Leader magazineASCL - Association of School and College Leaders

Word association

Geoff Brooks

Dyslexia. There really are no words to describe it. In a very literal sense, that is exactly what dyslexia can mean, a world without words or sentences.

As a child I envied my friends' ability to laugh out loud at joke books, to revel in the latest action novel. Imagine a child not able to immerse themselves in the latest Harry Potter episode, not through lack of interest, but through a lack of capability.

It is a world in which reading the most simple sentence is akin to cracking the Enigma code. Until recently, sufferers of dyslexia were forced to 'cope' with their disability, for dyslexia was not recognised for the neurological condition that it is now known to be.

I was incredibly lucky that my coping strategy was to excel in other areas.

It seems incredible to me now, as an adult with children of my own, that I read and write for pleasure. As a child, the thought of having to read filled me with a sense of dread. Reading was like a game that I could never understand the rules to and as such was never able to participate.

I am at last enjoying the real success in my battle against dyslexia through a six-week programme called BrightStar, a teaching tool designed to accelerate the learning process.

The programme uses a visual light display to stimulate the brain's visual and language pathways. It uses a sequence of 'interventions' with BrightStar's software technology for 20 minutes twice a week, along with a series of weekly 60-minute multi-sensory teaching lessons.

BrightStar has removed much of the fog. My processing of information has improved and my short-term memory skills are far greater. I can see and think more clearly and can read with greater clarity. I feel so much calmer.

With the exam season fast approaching, many students have the additional pressure of dealing with dyslexia as they prepare for their GCSEs or A levels. Why should they, just because they are dyslexic?

As we all know it's a stressful enough time as it is. If you're dyslexic, it's a nightmare. What is the government doing to give dyslexic children the same chance?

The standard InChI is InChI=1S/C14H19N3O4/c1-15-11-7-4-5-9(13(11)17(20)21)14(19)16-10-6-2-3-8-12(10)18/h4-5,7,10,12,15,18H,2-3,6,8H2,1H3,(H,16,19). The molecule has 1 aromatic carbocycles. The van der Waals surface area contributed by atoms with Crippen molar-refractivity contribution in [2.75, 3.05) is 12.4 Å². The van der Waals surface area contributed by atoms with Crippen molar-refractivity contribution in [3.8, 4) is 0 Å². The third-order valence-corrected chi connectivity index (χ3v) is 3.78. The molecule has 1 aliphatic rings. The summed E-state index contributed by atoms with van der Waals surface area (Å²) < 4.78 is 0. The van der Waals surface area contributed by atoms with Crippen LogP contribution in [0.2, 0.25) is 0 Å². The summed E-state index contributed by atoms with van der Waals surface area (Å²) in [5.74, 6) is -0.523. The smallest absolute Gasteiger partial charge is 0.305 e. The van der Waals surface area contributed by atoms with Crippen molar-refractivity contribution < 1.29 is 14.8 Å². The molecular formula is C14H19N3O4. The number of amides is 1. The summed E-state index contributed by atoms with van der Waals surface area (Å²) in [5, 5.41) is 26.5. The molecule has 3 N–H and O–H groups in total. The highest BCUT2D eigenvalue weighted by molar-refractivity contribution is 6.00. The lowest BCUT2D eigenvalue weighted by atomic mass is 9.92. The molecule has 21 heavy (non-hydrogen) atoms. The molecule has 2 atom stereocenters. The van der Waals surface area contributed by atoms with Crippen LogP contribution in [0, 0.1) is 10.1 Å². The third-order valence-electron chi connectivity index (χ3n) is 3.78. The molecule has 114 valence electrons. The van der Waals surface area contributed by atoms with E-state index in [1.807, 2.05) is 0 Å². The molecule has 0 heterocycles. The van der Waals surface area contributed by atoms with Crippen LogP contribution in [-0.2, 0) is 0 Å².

The government is funding millions to enable children to eat more healthily. What about funding to help our children learn? What nourishment do we really seek from our schools - anatomical or academic? I'll leave you to decide.

At present in the UK, over ten per cent of the population are known to suffer from dyslexia. Up to six per cent of the children have been diagnosed in some shape or form. Of these only 11 per cent receive any form of specialised remedial teaching.

This means that around 90 per cent of children who suffer from dyslexia receive no specialised education whatsoever, and yet government policy and legislation indicates that all children disabled with dyslexia have a right to specific educational support. Candidly, this is just not happening; but it needs to.

There is a common myth that smart people cannot be dyslexic. Winston Churchill, Albert Einstein, Richard Branson, Agatha Christie, Sarah Miles to name but a few all excelled. Yes, they are all dyslexic, but not stupid.

My mission with BrightStar is to distribute their technology to as many schools, colleges and educational establishments, both public and private, as we are able.

Like many other organisations trying to assist the dyslexic community, we need the support and mandate of the government to do something about the plight of those suffering from dyslexia.

My plea is for commercial, governmental and charitable organisations to work together to craft a plan to disseminate tools, best practices, processes and funds that will enable educators to unlock childrens' true abilities.

I will leave you with one final thought from the mother of a student recently graduated from the BrightStar programme. "Tyler's progress has been so dramatic that for the first time in his life he was able to read the messages in his birthday cards on Friday.

"He is making good progress at school and is now starting to enjoy his studies."

You are one of the few empowered to make the changes necessary. Dyslexic children need your help.

By Duncan Goodhew, lifelong dyslexic, Olympic gold medallist, MBE

More information

For more information on Brightstar visit www.brightstarlearning.com

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